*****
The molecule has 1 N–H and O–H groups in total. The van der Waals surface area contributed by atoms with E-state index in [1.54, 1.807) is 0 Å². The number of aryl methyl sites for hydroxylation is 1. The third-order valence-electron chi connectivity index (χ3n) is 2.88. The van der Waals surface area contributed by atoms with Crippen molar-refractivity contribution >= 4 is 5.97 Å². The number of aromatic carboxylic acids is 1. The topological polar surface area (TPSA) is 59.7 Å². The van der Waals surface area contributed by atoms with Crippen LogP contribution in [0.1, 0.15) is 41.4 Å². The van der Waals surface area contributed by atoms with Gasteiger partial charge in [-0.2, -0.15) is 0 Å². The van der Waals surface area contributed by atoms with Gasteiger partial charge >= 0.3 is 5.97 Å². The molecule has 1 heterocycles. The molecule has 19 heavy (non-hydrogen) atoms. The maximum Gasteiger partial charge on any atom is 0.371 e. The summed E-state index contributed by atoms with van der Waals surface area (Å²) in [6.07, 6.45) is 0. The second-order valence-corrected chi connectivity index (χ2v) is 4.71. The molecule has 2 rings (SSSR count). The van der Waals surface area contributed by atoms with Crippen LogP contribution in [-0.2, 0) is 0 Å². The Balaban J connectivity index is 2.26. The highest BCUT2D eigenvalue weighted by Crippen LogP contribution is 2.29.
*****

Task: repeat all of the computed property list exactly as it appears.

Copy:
The molecule has 1 N–H and O–H groups in total. The van der Waals surface area contributed by atoms with E-state index in [1.54, 1.807) is 0 Å². The number of aryl methyl sites for hydroxylation is 1. The third-order valence-electron chi connectivity index (χ3n) is 2.88. The van der Waals surface area contributed by atoms with Crippen molar-refractivity contribution >= 4 is 5.97 Å². The number of aromatic carboxylic acids is 1. The topological polar surface area (TPSA) is 59.7 Å². The van der Waals surface area contributed by atoms with Crippen LogP contribution in [0.1, 0.15) is 41.4 Å². The van der Waals surface area contributed by atoms with Gasteiger partial charge in [-0.2, -0.15) is 0 Å². The van der Waals surface area contributed by atoms with Gasteiger partial charge >= 0.3 is 5.97 Å². The molecule has 1 heterocycles. The molecule has 19 heavy (non-hydrogen) atoms. The maximum Gasteiger partial charge on any atom is 0.371 e. The summed E-state index contributed by atoms with van der Waals surface area (Å²) in [6.07, 6.45) is 0. The second-order valence-corrected chi connectivity index (χ2v) is 4.71. The molecule has 2 rings (SSSR count). The van der Waals surface area contributed by atoms with Crippen LogP contribution in [-0.2, 0) is 0 Å². The Balaban J connectivity index is 2.26. The highest BCUT2D eigenvalue weighted by Crippen LogP contribution is 2.29.